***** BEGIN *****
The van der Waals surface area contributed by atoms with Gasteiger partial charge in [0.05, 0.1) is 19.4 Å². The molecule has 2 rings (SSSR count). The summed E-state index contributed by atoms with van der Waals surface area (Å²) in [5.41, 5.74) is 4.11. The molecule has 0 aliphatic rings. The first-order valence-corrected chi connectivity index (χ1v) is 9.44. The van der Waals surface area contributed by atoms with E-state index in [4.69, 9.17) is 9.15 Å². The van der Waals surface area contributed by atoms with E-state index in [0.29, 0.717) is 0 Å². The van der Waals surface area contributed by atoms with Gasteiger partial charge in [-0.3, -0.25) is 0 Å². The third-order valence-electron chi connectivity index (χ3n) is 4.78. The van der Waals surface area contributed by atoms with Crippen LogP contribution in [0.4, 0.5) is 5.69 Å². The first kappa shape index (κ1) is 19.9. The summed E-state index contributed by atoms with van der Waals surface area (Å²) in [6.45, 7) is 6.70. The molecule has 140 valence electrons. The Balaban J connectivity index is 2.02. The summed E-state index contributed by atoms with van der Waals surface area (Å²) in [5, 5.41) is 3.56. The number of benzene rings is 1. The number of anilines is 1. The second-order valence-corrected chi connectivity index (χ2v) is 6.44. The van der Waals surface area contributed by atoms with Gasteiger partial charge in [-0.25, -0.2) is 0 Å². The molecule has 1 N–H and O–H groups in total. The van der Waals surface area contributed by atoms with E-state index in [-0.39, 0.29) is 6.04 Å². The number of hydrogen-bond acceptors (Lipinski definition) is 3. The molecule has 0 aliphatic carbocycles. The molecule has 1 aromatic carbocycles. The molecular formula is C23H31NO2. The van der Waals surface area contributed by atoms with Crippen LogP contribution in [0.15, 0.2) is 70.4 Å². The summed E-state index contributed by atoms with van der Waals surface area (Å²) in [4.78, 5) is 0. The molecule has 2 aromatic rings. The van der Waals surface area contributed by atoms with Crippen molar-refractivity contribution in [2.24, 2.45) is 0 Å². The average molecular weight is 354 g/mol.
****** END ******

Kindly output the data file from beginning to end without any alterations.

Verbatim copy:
The van der Waals surface area contributed by atoms with Gasteiger partial charge in [0.05, 0.1) is 19.4 Å². The molecule has 2 rings (SSSR count). The summed E-state index contributed by atoms with van der Waals surface area (Å²) in [5.41, 5.74) is 4.11. The molecule has 0 aliphatic rings. The first-order valence-corrected chi connectivity index (χ1v) is 9.44. The van der Waals surface area contributed by atoms with E-state index in [4.69, 9.17) is 9.15 Å². The van der Waals surface area contributed by atoms with E-state index in [0.29, 0.717) is 0 Å². The van der Waals surface area contributed by atoms with Gasteiger partial charge in [-0.3, -0.25) is 0 Å². The third-order valence-electron chi connectivity index (χ3n) is 4.78. The van der Waals surface area contributed by atoms with Crippen LogP contribution in [0.4, 0.5) is 5.69 Å². The first kappa shape index (κ1) is 19.9. The summed E-state index contributed by atoms with van der Waals surface area (Å²) in [6.45, 7) is 6.70. The molecule has 140 valence electrons. The Balaban J connectivity index is 2.02. The summed E-state index contributed by atoms with van der Waals surface area (Å²) in [5, 5.41) is 3.56. The number of benzene rings is 1. The number of anilines is 1. The second-order valence-corrected chi connectivity index (χ2v) is 6.44. The van der Waals surface area contributed by atoms with Gasteiger partial charge in [-0.25, -0.2) is 0 Å². The molecule has 1 N–H and O–H groups in total. The van der Waals surface area contributed by atoms with E-state index in [-0.39, 0.29) is 6.04 Å². The number of hydrogen-bond acceptors (Lipinski definition) is 3. The molecule has 0 aliphatic carbocycles. The molecule has 1 aromatic carbocycles. The molecular formula is C23H31NO2. The van der Waals surface area contributed by atoms with Crippen LogP contribution in [0.15, 0.2) is 70.4 Å². The summed E-state index contributed by atoms with van der Waals surface area (Å²) in [4.78, 5) is 0. The molecule has 2 aromatic rings. The van der Waals surface area contributed by atoms with Crippen molar-refractivity contribution in [2.24, 2.45) is 0 Å². The average molecular weight is 354 g/mol.